Neyhousser worked with La Rochelle’s Incidences Voiles. Ease of use, reduced loads and improved efficiency came ahead of speed potential.

In particular they sought improved handling and loads during the acceleration phase. The result is inspired by C-Class rigs but it is not as rigid.In effect it comprises two wings, each with symmetrical panels over a carbon framework.

The rig design is a continually evolving process, not least because there are neither load cells nor data analysis of the sort used extensively by the America’s Cup wingsail designers. Instead the initial design analysis included building a one-fifth scale model and literally feeling the loads.

The real gain with a wing is the ability to develop a really clean, aerodynamic leading edge and that is a work in progress on Arkema. “It is difficult to have a nice leading edge, only through the action of luff tension. It is too thin and not round enough. So it is very important that we improve here,” Neyhousser notes.

“The gains we are sure we have is the sheer usability factor. The tensions and loads are low. In strong winds with the foil set up it is important to be able to react with the sail when the acceleration is so quick, from 15 to more than 20 knots in a few seconds. Compared with the classical mainsail that is very good.”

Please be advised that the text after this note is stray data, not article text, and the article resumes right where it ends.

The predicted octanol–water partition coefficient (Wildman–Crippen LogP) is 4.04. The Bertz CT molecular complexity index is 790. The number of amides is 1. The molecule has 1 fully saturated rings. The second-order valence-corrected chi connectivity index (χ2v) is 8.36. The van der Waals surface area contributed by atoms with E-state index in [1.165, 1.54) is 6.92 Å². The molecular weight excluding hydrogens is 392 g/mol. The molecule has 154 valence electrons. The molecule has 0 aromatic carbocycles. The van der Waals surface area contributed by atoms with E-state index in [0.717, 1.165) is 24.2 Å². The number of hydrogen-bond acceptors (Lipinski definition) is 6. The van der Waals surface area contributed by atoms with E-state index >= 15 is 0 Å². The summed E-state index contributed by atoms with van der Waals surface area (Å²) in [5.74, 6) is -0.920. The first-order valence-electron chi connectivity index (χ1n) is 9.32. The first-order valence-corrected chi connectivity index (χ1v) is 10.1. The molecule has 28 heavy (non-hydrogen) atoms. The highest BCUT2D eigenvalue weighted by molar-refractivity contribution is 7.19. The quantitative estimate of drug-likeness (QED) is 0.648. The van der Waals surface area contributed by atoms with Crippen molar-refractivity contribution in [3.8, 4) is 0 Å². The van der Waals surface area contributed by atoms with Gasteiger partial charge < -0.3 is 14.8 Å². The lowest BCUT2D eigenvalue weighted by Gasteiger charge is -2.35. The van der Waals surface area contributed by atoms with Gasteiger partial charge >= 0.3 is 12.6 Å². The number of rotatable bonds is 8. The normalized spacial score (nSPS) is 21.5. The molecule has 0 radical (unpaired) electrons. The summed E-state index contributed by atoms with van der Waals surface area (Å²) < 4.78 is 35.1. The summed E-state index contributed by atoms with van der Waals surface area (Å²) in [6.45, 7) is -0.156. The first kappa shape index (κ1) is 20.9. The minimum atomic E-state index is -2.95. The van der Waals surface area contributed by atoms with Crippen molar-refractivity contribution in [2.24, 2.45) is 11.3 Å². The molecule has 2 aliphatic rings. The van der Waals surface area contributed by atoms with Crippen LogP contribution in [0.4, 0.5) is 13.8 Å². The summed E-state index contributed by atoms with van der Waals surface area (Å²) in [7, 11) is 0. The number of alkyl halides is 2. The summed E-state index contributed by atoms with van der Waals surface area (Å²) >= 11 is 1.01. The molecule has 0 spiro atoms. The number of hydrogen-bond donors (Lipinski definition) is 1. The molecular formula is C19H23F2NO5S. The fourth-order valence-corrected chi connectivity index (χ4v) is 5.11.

Foiling options

Neyhousser’s priority was to design a boat that had good all-round capabilities across the wind range and was not too extreme. Safety and the ability to sail at high average speeds with ease were the watchwords, rather than pushing for a completely foiling design.

However, having designed and built Arkema 3, Neyhousser now believes full foiling is possible. “We could have designed a boat which would fly most of the time, but I was not convinced at the time,” he explains.

“We wanted to be prudent and the goal was to have a boat which typically foiled at 18-20 knots boat speed, at the highest end of the speed range.”

The boat came out around 150-200kg heavier than expected but still flies in 15-17 knots of wind at 18 knots. The top speed so far in flat water is 24 knots.

The designer says, smiling: “In 20 knots of wind you are sailing at 20 knots of boat speed, maybe a little more.’

Arkema 3 has relatively small foils, which work in different modes. The foils set on a canting axis similar to normal keel systems, with a 30° range.

When the shaft is set more vertically for slow speeds and upwind it acts more like a daggerboard; when it is canted up it acts more like an IMOCA-style foil creating lift and increasing the righting moment. The rake of the foils are also adjustable.